By Bruce Smart
Millions of America’s children are returning to their classrooms, carrying hopes for their futures, which depend on what my dictionary calls:
education, n. the act or process of imparting or acquiring general knowledge, developing the power of reasoning, judgment, and character, preparing oneself or others intellectually for mature life, a process far more complex than memorizing a prescribed set of facts.
Recently the newspapers have been full of down-beat articles and editorials on education – failing schools, high rate of school drop-outs, test scores, rising college tuition, higher interest rates on student loans – and on and on.
The nation seems much concerned – and rightly so. The education our youngsters receive will determine their individual success as contributing citizens, and collectively establish the competence of our future national work force and body politic, essential to the success of our nation in a turbulent and changing world.
Adult Americans are the stewards of our nation’s future. Education of successor generations is thus our most fundamental civic responsibility, whether we have school-age children or not. Every youngster in America deserves, and America has a moral obligation to provide, a quality education allowing each individual to develop abilities up to his/her genetic potential – Thomas Jefferson’s “pursuit of happiness”.
Ideally, starting in infancy, parents teach their young children social skills: discipline, generosity, fairness and compassion. Hopefully they stimulate intellectual development by reading to youngsters, with conversations and simple projects, and instill beginning numerical and analytic skills. Those parents also provide nutrition and health care.
Later, they work with organized schools and professional teachers from pre-school to college. Combined with a loving home, that is a successful formula for producing well-adjusted, successful young adults.
Sadly, this ideal situation now prevails far less often than when my generation was raising families.
Consider these current facts:
29 percent of children under age 9 live in single parent homes; 50 years ago 9 percent did.
22 percent fall below the poverty line (Blacks and Hispanics exceed 35 percent).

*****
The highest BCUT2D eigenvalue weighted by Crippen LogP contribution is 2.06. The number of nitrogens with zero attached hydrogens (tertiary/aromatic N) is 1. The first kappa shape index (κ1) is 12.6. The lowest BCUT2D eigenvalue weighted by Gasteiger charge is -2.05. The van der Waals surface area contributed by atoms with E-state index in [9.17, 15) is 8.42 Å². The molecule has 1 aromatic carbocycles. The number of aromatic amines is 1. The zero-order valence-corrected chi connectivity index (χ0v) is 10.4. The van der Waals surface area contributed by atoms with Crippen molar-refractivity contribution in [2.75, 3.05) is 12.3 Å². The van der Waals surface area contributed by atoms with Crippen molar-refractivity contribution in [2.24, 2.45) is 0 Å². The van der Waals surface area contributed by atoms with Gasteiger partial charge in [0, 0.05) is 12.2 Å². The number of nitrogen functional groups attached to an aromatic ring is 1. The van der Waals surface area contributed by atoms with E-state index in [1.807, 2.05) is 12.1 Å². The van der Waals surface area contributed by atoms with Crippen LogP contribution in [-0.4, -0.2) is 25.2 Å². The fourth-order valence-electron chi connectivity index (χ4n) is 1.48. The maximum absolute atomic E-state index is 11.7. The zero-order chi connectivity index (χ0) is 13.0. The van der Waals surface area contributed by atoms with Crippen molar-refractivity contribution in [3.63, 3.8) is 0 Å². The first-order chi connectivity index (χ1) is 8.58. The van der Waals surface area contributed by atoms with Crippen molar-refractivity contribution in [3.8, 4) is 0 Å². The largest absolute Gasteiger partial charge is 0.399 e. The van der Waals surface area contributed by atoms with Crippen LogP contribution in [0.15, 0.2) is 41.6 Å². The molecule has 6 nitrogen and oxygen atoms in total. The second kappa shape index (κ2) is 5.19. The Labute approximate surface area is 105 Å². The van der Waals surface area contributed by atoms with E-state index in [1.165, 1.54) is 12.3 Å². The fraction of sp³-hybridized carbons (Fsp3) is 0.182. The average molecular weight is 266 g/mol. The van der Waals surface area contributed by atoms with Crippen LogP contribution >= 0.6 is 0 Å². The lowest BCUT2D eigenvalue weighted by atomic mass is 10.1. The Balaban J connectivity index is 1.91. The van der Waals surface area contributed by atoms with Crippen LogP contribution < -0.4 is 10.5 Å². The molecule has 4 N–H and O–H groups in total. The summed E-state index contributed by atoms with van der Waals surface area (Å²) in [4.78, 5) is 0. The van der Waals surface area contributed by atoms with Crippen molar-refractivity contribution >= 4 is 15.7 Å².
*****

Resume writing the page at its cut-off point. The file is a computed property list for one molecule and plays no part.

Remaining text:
47 percent are born out of wedlock today, versus 11 percent 30 years earlier.
For 900,000 English is a second language; a number that's doubled since 2000.
A child falling in any one of these categories probably enters school well behind those who grew up without such a handicap. Obviously, the first step for disadvantaged children is an effective preschool program that brings them up to readiness for kindergarten.
But pre-school readiness is not the whole problem. America’s job market has changed.
Low wage countries have taken over simple American manufacturing jobs. Educated women once saw teaching as their best career option. Now many are investment bankers. Technology has revolutionized our communications and transportation systems, globalizing finance and industry.
The half-life of a skill or career has been dramatically shortened, calling for a flexible work force able to shift from an old job to a different new one.
Those changes mean that more Americans must have college and postgraduate degrees. In the face of these changes, education’s providers – school boards, principals, teachers, unions and governments – are stuck in the practices of the past.
Most experts concur that the current educational system needs renovation to meet these changing conditions, but change will not be easy.
Powerful vested interests have a stake in the status quo. Disadvantaged Hispanics and other minorities are becoming a greater percentage of our population. And so we are faced with a decline in our educational ranking internationally, from leading the pack to below average among developed countries. Too many schools, and children, are failing, leading to low incomes, crime and other costly social ills.
“Back to school” is not just for children. We must adapt our education system to better serve today’s young people and tomorrow’s work force needs. Fortunately, there are examples that are showing us how this can be accomplished. In future columns we will take a closer look at the education climate in Northern Virginia, and then advance some thoughts of what might be done to restore America’s education system to preeminence.
The future of our nation is at stake.
Bruce Smart is a resident of Loudoun County. He served as U.S. Undersecretary of Commerce from 1985 to 1988 and served on the Virginia Commission on Climate Change.